From what I understand you don't just need to seal it up. I haven't boost prepped a nikki, but I've worked with boost prepped webers and dellortos.
It does need to be sealed, but it also needs to behave as if it is not pressurized compared to the outside air pressure.
If you could develop a theoretical giant hat that covered the whole carb, fuel tank, fuel pump and lines, you wouldn't need to do anything different at all to the carb besides jetting.
Now you can shrink the theoretical hat to cover just the entire carb when you add a rising rate fuel pressure regulator (RRFPR). Now the RRFPR doesn't "push" in extra fuel to enrich the mixture, it just makes the fuel come in like normal. so the system behaves like their is no pressurized air. the boost would make the fuel flow slow until eventually it pushed it backwards, the RRFPR simply keeps that from happening, keeping flow like normal. The proper jetting is what enriches the mixture.
You need the look at the carb and remember that it needs to "think" it's not pressurized. It needs to "think" that some how when you step on the throttle, the whole vehicle is magically going into an area where the air is thicker and more pressurized then just one atmosphere.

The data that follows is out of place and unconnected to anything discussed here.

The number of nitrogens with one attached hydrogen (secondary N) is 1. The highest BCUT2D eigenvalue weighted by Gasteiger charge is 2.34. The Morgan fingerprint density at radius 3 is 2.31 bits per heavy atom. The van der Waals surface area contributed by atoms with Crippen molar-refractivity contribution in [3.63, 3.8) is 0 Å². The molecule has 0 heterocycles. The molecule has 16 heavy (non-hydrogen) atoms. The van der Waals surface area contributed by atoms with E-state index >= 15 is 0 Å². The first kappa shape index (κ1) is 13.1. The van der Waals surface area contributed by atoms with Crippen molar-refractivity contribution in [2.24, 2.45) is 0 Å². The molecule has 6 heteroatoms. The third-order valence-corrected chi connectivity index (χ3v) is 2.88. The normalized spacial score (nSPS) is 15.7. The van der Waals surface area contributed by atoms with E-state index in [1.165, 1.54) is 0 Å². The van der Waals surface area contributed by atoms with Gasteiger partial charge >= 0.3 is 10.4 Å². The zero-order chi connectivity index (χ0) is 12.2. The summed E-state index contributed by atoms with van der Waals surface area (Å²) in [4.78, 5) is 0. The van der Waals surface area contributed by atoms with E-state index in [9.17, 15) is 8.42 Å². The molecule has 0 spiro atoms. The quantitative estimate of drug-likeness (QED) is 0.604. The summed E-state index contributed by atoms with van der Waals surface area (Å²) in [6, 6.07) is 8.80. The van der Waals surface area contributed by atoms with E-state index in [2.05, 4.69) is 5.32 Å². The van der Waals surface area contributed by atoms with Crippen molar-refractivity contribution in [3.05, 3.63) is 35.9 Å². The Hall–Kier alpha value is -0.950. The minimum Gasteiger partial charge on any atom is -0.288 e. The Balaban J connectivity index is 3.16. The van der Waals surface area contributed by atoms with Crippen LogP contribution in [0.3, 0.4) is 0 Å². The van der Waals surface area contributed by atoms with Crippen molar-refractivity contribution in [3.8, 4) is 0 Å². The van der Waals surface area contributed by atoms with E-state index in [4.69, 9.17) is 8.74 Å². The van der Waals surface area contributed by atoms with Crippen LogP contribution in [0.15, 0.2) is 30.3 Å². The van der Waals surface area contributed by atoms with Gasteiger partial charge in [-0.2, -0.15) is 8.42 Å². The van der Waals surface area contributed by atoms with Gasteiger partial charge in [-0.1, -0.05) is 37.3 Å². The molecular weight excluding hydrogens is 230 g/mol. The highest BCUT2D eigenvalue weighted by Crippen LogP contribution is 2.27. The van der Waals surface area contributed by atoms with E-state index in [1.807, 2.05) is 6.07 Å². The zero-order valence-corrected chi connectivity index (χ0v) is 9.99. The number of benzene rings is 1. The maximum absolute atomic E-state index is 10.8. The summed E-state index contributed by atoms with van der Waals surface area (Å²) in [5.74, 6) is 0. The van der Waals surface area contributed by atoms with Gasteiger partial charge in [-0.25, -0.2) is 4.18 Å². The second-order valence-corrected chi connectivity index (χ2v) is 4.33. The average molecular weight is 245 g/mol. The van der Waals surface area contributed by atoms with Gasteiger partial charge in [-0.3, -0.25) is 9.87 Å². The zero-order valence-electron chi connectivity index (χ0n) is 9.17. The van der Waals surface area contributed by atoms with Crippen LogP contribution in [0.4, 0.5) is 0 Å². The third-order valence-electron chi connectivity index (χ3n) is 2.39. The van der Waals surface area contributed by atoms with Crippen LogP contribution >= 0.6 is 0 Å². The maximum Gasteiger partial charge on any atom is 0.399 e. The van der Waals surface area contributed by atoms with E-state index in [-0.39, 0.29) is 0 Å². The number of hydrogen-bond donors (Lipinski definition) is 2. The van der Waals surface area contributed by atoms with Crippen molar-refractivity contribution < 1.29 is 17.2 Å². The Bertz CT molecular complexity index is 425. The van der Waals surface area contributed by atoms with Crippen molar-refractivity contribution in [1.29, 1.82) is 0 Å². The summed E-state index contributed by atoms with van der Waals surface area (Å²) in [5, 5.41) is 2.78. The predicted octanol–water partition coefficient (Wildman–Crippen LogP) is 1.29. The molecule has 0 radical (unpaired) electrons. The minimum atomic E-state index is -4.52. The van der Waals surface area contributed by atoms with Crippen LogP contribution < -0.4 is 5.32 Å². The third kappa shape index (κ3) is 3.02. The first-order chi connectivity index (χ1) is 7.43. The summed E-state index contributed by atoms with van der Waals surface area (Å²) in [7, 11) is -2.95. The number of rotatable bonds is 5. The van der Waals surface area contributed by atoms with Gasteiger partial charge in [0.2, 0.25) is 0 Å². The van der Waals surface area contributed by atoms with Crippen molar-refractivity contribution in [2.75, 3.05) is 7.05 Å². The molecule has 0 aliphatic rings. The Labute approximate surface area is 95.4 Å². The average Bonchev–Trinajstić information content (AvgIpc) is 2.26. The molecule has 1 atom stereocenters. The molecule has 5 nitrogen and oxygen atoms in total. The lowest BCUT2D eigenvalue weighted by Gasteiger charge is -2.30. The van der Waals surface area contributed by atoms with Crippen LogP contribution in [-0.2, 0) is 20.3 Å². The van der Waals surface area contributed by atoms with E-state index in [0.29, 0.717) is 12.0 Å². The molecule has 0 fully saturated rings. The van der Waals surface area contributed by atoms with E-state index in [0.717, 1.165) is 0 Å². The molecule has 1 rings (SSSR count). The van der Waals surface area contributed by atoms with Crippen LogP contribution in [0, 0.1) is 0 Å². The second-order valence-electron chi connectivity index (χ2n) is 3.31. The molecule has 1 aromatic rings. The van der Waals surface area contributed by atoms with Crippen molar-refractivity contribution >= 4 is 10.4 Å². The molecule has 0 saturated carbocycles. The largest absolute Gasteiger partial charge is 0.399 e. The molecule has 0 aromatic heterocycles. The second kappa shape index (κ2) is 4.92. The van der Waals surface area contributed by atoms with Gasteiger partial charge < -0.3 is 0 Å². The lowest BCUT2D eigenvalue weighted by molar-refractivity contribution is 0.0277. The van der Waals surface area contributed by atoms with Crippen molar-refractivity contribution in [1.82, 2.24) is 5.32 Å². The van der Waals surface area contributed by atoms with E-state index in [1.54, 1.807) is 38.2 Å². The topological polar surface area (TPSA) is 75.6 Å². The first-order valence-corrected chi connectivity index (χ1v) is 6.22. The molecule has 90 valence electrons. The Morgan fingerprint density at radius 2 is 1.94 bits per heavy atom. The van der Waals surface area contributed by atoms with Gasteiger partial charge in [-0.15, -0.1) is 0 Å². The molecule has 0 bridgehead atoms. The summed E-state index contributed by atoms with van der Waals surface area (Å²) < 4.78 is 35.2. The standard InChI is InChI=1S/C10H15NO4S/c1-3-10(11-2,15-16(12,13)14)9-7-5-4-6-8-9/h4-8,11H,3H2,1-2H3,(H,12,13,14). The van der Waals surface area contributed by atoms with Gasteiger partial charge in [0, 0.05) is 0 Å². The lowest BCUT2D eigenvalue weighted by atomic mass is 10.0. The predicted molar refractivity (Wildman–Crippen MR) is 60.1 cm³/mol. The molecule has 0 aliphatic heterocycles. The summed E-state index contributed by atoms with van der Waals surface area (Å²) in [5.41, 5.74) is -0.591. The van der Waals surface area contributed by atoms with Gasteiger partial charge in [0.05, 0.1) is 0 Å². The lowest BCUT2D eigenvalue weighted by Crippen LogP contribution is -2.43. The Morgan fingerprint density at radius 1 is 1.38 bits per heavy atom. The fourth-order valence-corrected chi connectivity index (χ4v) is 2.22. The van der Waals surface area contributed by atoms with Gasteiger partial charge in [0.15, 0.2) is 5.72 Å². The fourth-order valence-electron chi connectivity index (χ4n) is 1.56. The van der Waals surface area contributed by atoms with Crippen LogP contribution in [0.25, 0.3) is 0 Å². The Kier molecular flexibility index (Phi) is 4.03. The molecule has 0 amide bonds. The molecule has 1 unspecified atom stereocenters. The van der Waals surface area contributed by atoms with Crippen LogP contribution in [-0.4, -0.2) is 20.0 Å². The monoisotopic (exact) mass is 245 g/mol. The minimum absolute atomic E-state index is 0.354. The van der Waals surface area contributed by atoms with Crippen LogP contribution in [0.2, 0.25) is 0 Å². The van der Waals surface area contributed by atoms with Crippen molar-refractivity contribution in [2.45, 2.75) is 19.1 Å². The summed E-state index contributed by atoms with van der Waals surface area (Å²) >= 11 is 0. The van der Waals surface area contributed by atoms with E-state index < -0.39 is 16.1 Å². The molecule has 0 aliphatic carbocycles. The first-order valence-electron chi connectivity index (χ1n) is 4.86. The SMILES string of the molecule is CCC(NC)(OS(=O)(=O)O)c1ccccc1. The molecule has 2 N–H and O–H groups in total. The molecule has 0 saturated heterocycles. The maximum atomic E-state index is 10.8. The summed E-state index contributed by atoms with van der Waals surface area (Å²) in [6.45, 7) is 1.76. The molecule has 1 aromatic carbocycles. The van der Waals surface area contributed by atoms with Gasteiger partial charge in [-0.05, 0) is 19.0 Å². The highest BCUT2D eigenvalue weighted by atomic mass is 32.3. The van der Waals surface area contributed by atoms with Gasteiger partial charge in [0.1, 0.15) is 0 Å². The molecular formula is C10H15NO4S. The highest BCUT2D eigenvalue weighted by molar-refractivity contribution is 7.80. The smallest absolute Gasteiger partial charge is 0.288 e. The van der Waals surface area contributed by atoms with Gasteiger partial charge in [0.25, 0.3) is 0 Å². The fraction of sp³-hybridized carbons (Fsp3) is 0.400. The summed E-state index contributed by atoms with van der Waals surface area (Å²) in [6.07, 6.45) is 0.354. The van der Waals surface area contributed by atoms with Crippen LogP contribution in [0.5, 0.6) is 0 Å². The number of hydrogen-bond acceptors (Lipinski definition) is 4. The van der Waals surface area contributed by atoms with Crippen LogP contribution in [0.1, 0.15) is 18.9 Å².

For example if the jets are sealed off from the boost pressure, like in a dellorto, JUST SEALING UP EVERYTHING WILL NOT WORK. There needs to be a path for the boost pressure to reach them so it will operate correctly.
I believe this MIGHT be the case with the nikki. The air horn (top piece) looks like it seals off the venturis from the jets. So you might need to drill in the right places to let the fuel bowl and jets "see" boost, so they "think" that the compressed air is everywhere, like a beautiful, thick, turbocharged atmosphere.
This has me curious, so I'm gonna look at my old nikkis. But if anyone want to take a peek at my boost prepped dellorto and weber IDA, I'll post pics. It might clarify what I stumbled through describing above.